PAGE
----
Solar radiation management: An evolving climate policy option

Video

Event Summary

Given the spotty history of international emissions agreements and the potentially serious effects of climate change, what avenues should policymakers pursue to mitigate climate change's risk? On Wednesday evening at AEI, Lee Lane of the Hudson Institute and J. Eric Bickel of the University of Texas at Austin presented new research on solar radiation management (SRM), which they proposed should be part of the solution. Bickel contended that even steep and costly emissions reductions cannot eliminate the possibility of significant warming. However, he suggested that SRM may be able to lessen the warming associated with elevated greenhouse gas (GHG) concentrations, and thus should be the focus of additional research.

Lane discussed the developments in SRM over the past three years, describing how existing technology is unlikely to substantially lower the cost of reducing GHG emissions. He also addressed the shrinking legislative space for environmental regulations in the wake of the failed Waxman-Markey Bill, the growing discussion surrounding adaptation, and the risk associated with SRM.

Nobel Laureate Thomas Schelling then commented on the types of research that are needed to flesh out SRM's possibilities, pointing to the eruption of Mount Pinatubo in the Philippines as a missed opportunity for researchers to examine the climate effects of SRM. Specifically, Shelling emphasized the need to determine the duration and variability of SRM's effect on the climate.
--Brad Wassink

Event Description

As hopes for curbing greenhouse gas (GHG) emissions wane, interest in solar radiation management (SRM) continues to rise. A number of experts speculate that SRM might offset some of the harm from climate change by slightly enhancing the reflectiveness of Earth’s atmosphere. As the controversy over climate policy has grown, it has been said that GHG control is too hard but SRM is too easy.

A new paper by Lee Lane of the Hudson Institute and J. Eric Bickel of the University of Texas at Austin probes the truth of these propositions. The paper shows the potential economic benefits of SRM but also explores its risks. It argues that effective GHG control is likely to remain elusive but that barriers in international governance will probably impede hasty action on SRM, leading to hard bargaining and gridlock.

Join AEI for a discussion of this new research with the authors and Nobel Laureate Thomas Schelling. A reception will follow.

If you are unable to attend, we welcome you to watch the event live on this page. Full video will be posted within 24 hours.

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About the Author

 

Kevin A.
Hassett
  • Kevin A. Hassett is the State Farm James Q. Wilson Chair in American Politics and Culture at the American Enterprise Institute (AEI). He is also a resident scholar and AEI's director of economic policy studies.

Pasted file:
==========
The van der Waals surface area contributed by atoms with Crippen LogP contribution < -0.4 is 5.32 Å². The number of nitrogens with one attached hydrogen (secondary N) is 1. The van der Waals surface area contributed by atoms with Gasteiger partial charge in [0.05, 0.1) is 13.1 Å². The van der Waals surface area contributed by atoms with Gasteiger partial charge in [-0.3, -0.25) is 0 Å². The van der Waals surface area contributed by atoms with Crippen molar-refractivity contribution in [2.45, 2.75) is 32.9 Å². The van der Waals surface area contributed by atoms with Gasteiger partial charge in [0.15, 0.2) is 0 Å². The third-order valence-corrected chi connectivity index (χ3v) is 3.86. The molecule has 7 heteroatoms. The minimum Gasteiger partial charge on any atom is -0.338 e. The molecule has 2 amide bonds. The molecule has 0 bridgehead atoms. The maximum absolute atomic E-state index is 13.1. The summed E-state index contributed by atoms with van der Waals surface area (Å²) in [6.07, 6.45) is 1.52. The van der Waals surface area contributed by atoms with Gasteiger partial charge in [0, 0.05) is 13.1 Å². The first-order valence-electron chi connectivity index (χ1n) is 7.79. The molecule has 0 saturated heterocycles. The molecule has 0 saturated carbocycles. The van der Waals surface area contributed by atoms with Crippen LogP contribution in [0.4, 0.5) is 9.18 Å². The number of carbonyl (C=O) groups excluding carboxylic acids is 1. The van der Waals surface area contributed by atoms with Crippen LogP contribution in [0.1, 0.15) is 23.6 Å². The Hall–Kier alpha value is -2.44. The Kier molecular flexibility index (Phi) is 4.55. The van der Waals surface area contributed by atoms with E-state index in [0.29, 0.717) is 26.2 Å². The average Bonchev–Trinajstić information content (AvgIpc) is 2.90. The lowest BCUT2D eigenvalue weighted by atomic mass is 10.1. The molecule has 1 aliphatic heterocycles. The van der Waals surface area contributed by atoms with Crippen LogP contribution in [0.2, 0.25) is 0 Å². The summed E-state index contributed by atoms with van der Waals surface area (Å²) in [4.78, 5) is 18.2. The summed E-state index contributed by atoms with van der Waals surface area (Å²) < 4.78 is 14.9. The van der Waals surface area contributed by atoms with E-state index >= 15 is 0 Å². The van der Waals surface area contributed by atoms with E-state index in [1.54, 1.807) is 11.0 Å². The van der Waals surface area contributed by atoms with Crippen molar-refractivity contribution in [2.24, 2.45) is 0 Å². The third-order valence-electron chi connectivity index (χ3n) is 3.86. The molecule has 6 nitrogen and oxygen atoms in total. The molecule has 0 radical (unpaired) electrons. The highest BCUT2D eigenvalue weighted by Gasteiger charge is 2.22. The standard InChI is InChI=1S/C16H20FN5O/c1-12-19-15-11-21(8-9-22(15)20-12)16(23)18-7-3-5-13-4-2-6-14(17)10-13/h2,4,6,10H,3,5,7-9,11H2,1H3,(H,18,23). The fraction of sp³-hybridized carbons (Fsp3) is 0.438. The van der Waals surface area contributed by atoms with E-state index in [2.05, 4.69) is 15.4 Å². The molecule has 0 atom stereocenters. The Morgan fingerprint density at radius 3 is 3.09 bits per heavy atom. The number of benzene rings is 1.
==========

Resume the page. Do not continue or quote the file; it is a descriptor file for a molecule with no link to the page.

Before joining AEI, Hassett was a senior economist at the Board of Governors of the Federal Reserve System and an associate professor of economics and finance at Columbia (University) Business School. He served as a policy consultant to the US Department of the Treasury during the George H. W. Bush and Bill Clinton administrations.

    Hassett has also been an economic adviser to presidential candidates since 2000, when he became the chief economic adviser to Senator John McCain during that year's presidential primaries. He served as an economic adviser to the George W. Bush 2004 presidential campaign, a senior economic adviser to the McCain 2008 presidential campaign, and an economic adviser to the Mitt Romney 2012 presidential campaign.

    Hassett is the author or editor of many books, among them "Rethinking Competitiveness" (2012), "Toward Fundamental Tax Reform" (2005), "Bubbleology: The New Science of Stock Market Winners and Losers" (2002), and "Inequality and Tax Policy" (2001). He is also a columnist for National Review and has written for Bloomberg.

    Hassett frequently appears on Bloomberg radio and TV, CNBC, CNN, Fox News Channel, NPR, and "PBS NewsHour," among others. He is also often quoted by, and his opinion pieces have been published in, the Los Angeles Times, The New York Times, The Wall Street Journal, and The Washington Post.

    Hassett has a Ph.D. in economics from the University of Pennsylvania and a B.A. in economics from Swarthmore College.

  • Phone: 202-862-7157
    Email: khassett@aei.org
  • Assistant Info

    Name: Emma Bennett
    Phone: 202-862-5862
    Email: emma.bennett@aei.org

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